# Page:LorentzGravitation1916.djvu/41

${\displaystyle \left({\frac {\partial \mathrm {L} }{\partial g^{ab}}}\right)_{x}={\frac {1}{2}}{\sqrt {-g}}T_{ab}}$

in the differentiation on the left hand side the coordinates of the material points are kept constant. To show that ${\displaystyle T_{ab}}$ and ${\displaystyle {\mathfrak {T}}_{c}^{b}}$ satisfy equation (66) we must now show that

${\displaystyle -\mathrm {L} -{\sqrt {-g}}V_{c}^{c}=2\sum (a)g^{ac}\left({\frac {\partial L}{\partial g^{ac}}}\right)_{x}}$

and for ${\displaystyle b\neq c}$

${\displaystyle -{\sqrt {-g}}V_{c}^{b}=2\sum (a)g^{ab}\left({\frac {\partial \mathrm {L} }{\partial g^{ac}}}\right)_{x}}$

If here the value (72) is substituted for ${\displaystyle \mathrm {L} }$ and if (70) is taken into account, these equations say that for all values of ${\displaystyle b}$ and ${\displaystyle c}$ we must have

 ${\displaystyle 2\sum (a)g^{ab}\left({\frac {\partial H}{\partial g^{ac}}}\right)_{x}+V_{c}^{b}=0}$ (76)

Now this relation immediately follows from a condition, to which ${\displaystyle \mathrm {L} }$ must be subjected at any rate, viz. that ${\displaystyle \mathrm {L} dS}$ is a scalar quantity. This involves that in a definite case we must find for ${\displaystyle H}$ always the same value whatever be the choice of coordinates.

§ 45. Let us suppose that instead of only one coordinate ${\displaystyle x_{c}}$ a new one ${\displaystyle x'_{c}}$ has been introduced, which differs infinitely little from ${\displaystyle x_{c}}$, with the restriction that if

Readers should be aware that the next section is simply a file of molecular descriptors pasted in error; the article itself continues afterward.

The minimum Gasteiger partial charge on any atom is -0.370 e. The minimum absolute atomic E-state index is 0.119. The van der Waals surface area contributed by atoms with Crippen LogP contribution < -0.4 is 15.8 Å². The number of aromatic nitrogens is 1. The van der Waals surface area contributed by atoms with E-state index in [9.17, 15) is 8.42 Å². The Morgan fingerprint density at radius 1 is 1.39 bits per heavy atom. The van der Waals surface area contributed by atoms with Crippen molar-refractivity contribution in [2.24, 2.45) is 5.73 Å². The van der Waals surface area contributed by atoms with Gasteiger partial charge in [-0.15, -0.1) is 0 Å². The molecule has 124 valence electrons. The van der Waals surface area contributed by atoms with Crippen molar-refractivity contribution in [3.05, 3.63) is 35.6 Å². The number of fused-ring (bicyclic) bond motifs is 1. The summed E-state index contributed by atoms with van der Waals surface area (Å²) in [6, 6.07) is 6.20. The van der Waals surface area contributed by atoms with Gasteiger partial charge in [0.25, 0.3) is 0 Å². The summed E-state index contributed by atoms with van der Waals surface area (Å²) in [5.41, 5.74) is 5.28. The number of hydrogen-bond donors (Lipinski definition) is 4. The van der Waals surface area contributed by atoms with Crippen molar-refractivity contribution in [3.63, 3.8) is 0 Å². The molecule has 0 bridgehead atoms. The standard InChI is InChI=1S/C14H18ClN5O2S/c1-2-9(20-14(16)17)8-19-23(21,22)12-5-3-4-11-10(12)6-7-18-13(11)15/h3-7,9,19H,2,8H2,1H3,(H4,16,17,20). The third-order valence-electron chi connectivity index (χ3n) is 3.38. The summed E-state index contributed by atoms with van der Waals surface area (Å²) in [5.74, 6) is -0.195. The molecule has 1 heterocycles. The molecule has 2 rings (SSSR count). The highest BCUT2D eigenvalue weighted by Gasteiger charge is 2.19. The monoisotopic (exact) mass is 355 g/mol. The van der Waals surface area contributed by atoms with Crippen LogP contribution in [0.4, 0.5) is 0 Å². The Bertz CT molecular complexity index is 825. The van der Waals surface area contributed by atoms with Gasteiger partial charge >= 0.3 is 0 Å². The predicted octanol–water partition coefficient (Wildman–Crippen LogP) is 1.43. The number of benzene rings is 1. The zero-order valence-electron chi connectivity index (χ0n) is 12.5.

${\displaystyle x'_{c}=x_{c}+\xi _{c}}$

the term ${\displaystyle \xi _{c}}$ depends on the coordinate ${\displaystyle x_{b}}$ only and is zero at the point in question of the field-figure. The quantities ${\displaystyle g^{ab}}$ then take other values and in the new system of coordinates the world-lines of the material points will have a slightly changed course.

By each of these circumstances separately ${\displaystyle H}$ would change, but all together must leave it unaltered. As to the first change we remark that, according to the transformation formula for ${\displaystyle g^{ab}}$, the variation ${\displaystyle \delta g^{ab}}$ vanishes when the two indices are different from ${\displaystyle c}$, while

${\displaystyle \delta g^{cc}=2g^{cb}{\frac {\partial \xi _{c}}{\partial x_{b}}}}$

and for ${\displaystyle a\neq c}$

${\displaystyle \delta g^{ac}=2g^{ca}=g^{ab}{\frac {\partial \xi _{c}}{\partial x_{b}}}}$

The change of ${\displaystyle H}$ due to these variations is

${\displaystyle 2{\frac {\partial \xi _{c}}{\partial x_{b}}}\sum (a)g^{ab}\left({\frac {\partial H}{\partial g^{ac}}}\right)_{x}}$